By Managing Editor Molly Barrieau

You hear that? I do. That nostalgic, groan-inducing screech, followed by the beeping and humming as your internet came to life. The vast green pasture under the bright blue sky of your desktop lights up, and you click on Internet Explorer to check on your Neopets.

It’s hard to imagine that this was only ten years ago. That our generation (hi, Millennials) are on a constant, steep incline of the newest technology at our fingertips—and it still bewilders our parents.

Last week, I went to my dad’s house. He told us that our eldest half-sibling Jolene gave him a tablet for his birthday. My dad needed help  connecting to the almighty Internet. After an hour, he could now text me, message my sister in China, check CBC News and Snapchat us. It may take a few weeks before he can type with more than one finger with his reading glasses on, but he is stepping into the 21st century and I couldn’t be more proud.

You see, my father had a landline up until this point. You couldn’t reach him outside his house, and I think he liked it that way. It’s kind of unbelievable that his generation may never learn the technology to the extent we have.

We learn to code in high school, create websites in college and learn shortcuts to make everything that much faster, that much more convenient.

And so, I look to Generation Z—those born between 1995 and 2012. The possibly most tech savvy bunch. They are born surrounded by technology, holding iPads in their eager and adaptive hands.

Since 1999, the American Academy of Pediatrics (AAP) has recommended prohibiting children under two from screen exposure. But this October, the AAP released a report that suggests a small amount of screen time could be beneficial long as a caregiver is “present and involved”.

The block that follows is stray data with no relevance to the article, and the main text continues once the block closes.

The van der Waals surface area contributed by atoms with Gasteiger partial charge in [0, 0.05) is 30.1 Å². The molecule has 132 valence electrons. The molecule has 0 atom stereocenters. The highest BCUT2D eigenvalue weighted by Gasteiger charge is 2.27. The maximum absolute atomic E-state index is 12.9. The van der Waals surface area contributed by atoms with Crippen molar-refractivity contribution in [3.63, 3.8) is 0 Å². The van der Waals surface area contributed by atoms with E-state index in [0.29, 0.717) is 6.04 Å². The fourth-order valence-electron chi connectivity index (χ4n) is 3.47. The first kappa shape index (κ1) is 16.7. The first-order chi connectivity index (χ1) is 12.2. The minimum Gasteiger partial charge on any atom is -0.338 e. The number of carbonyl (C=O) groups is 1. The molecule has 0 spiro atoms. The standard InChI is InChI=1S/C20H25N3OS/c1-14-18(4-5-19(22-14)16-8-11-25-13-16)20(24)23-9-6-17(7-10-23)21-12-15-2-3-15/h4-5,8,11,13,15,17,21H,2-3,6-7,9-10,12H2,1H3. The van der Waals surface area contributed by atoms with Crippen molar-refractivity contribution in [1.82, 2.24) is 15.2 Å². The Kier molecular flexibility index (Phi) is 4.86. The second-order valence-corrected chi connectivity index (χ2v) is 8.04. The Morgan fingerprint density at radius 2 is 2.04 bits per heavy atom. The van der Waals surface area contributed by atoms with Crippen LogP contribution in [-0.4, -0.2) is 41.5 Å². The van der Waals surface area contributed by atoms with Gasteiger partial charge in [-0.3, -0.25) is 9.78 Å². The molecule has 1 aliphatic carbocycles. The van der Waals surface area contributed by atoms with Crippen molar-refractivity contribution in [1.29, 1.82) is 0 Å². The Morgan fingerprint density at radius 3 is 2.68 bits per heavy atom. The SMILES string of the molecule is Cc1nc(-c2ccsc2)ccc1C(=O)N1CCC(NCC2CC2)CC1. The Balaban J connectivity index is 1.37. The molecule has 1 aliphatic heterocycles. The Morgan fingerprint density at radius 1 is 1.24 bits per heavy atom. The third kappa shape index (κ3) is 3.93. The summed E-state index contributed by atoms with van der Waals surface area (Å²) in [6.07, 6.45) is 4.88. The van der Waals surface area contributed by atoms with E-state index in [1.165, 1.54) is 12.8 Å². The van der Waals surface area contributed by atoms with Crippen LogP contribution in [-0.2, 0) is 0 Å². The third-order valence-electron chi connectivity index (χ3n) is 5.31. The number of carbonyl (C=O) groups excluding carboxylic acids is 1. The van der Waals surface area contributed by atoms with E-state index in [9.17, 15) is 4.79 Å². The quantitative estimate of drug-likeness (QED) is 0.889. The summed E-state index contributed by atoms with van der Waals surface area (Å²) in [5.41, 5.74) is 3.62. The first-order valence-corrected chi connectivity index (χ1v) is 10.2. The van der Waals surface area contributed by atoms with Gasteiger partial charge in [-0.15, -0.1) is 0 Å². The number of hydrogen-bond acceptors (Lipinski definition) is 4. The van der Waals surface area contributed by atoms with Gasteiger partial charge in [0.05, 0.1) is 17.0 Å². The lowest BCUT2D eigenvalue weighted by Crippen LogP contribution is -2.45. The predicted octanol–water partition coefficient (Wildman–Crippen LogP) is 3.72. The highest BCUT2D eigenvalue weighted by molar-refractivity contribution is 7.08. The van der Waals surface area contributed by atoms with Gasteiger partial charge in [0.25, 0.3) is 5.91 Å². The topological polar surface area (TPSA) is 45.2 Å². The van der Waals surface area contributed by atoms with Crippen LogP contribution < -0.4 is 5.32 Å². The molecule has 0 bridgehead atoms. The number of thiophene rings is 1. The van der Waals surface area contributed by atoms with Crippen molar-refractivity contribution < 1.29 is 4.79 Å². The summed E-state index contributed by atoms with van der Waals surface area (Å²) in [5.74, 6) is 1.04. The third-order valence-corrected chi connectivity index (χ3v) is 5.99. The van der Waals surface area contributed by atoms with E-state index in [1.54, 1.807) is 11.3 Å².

They also suggested that there be no restriction to video chatting, as this has become a new means of communication, and healthy as per the docs. An article from Scientific American suggests that parents should stop using screen time to soothe an upset child, and instead choose quality programming and watch it with them.

Imagine restricting the screen time for university students. There are days where I possibly spend an upwards of eight hours with my laptop in front of me. It’s a sad and necessary part of a learner’s life now to have your life saved to your cloud. (I watched a movie the other night based during the Cold War, and the soldiers almost threw away a man’s dissertation—his only copy—I almost cried at the thought of that not being saved elsewhere).

We now live in a disparate time, with the older generation trying to stay afloat while their grandchildren are learning to unlock an iPhone with their fingerprints. As someone on the cusp of Z with a slice of Y, I balance the need for technology with the appreciation for bygone days—books, phone calls, and mail.

I will always prefer physical copies to digital, paper to e-books. This newspaper is for all of you, those who still love the ink and crunch of the pages, and those who have too many tabs open.


Molly is a creative writing major with a modern languages minor, has a love for editing, publishing and linguistics. She is in her fifth and final year at VIU. She hopes to land a job in Montreal and open a poutine truck with her partner when she retires.

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